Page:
Riesling has always been Germany’s leading white grape variety. It is therefore not surprising that when Michel Chapoutier and his four friends, who were looking for new terroirs to make wines, landed in Germany (just across the Rhine), Riesling was one of the main varieties they used in their winemaking. However, at Schieferkopf, the name of their project, they did not use just any Riesling; they chose the crème de la crème, the best vines of this variety located in Baden, in southwest Germany.
If there is one region that is benefiting from climate change (if that is possible) it is Baden, an area parallel to the Rhine, in the Black Forest, with a sunny and warm climate that makes it one of the warmest wine regions in Europe. Its plots or grand crus have a great reputation and recognition. This is where they make Schieferkopf Riesling Baden.
On this land, which lies at an altitude of 350 metres (making it one of the highest locations in the area), the most widely planted variety is Riesling. This is due to the high quality and good results that this grape produces in this area thanks to its granitic soil and its southern orientation (which allows the sun to shine on the vineyards throughout the day with about 1,800 hours of light per year). Thanks to this, and to its semi-continental climate with sunny and warm summers, the grapes ripen very well. In order not to compromise this, the grapes are harvested by hand.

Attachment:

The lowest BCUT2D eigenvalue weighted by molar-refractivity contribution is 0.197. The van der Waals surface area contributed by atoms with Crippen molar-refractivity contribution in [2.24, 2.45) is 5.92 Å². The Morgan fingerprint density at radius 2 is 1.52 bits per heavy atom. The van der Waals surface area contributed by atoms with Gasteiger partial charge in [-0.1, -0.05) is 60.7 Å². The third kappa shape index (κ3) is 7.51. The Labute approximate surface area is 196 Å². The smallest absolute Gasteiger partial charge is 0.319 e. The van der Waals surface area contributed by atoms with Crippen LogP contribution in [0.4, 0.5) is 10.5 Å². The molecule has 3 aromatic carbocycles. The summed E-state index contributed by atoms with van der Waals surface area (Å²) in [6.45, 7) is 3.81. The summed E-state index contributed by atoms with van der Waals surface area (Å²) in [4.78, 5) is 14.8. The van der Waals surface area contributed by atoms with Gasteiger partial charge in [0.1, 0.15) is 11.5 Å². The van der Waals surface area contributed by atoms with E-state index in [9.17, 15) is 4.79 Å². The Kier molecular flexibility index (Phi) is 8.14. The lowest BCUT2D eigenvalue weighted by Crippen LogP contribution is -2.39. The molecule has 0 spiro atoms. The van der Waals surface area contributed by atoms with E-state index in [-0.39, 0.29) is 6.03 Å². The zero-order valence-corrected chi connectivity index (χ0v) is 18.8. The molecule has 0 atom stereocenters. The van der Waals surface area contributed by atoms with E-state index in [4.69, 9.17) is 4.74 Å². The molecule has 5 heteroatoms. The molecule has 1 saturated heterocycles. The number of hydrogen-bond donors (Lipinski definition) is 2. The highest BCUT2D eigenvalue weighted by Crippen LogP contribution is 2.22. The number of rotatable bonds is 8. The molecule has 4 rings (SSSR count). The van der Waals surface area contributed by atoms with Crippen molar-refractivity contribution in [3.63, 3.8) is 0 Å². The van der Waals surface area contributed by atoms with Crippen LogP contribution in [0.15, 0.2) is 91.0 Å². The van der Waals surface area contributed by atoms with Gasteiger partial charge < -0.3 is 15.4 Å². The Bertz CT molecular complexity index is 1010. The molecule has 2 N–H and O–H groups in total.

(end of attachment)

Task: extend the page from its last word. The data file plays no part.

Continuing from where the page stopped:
The Schieferkopf Riesling Baden bunches are organically cultivated and then taken to the winery where they are pressed directly (without destemming) in a pneumatic press. Once they have made the Schieferkopf Riesling Baden must, it will spend some time in cold storage to allow the solids and bitter substances to precipitate. This is known as racking, and is always carried out before fermentation, ensuring that the yeasts do their work with a good must, in optimal conditions, free of substances or bodies that may sour the resulting wine. Schieferkopf Riesling Baden ferments in stainless steel tanks at a controlled temperature (between 16ºC and 20ºC), ensuring that the Riesling’s varietal aromas are enhanced. The final touch is no secret: a year of aging, in the same tanks, on dead yeasts (also called lees).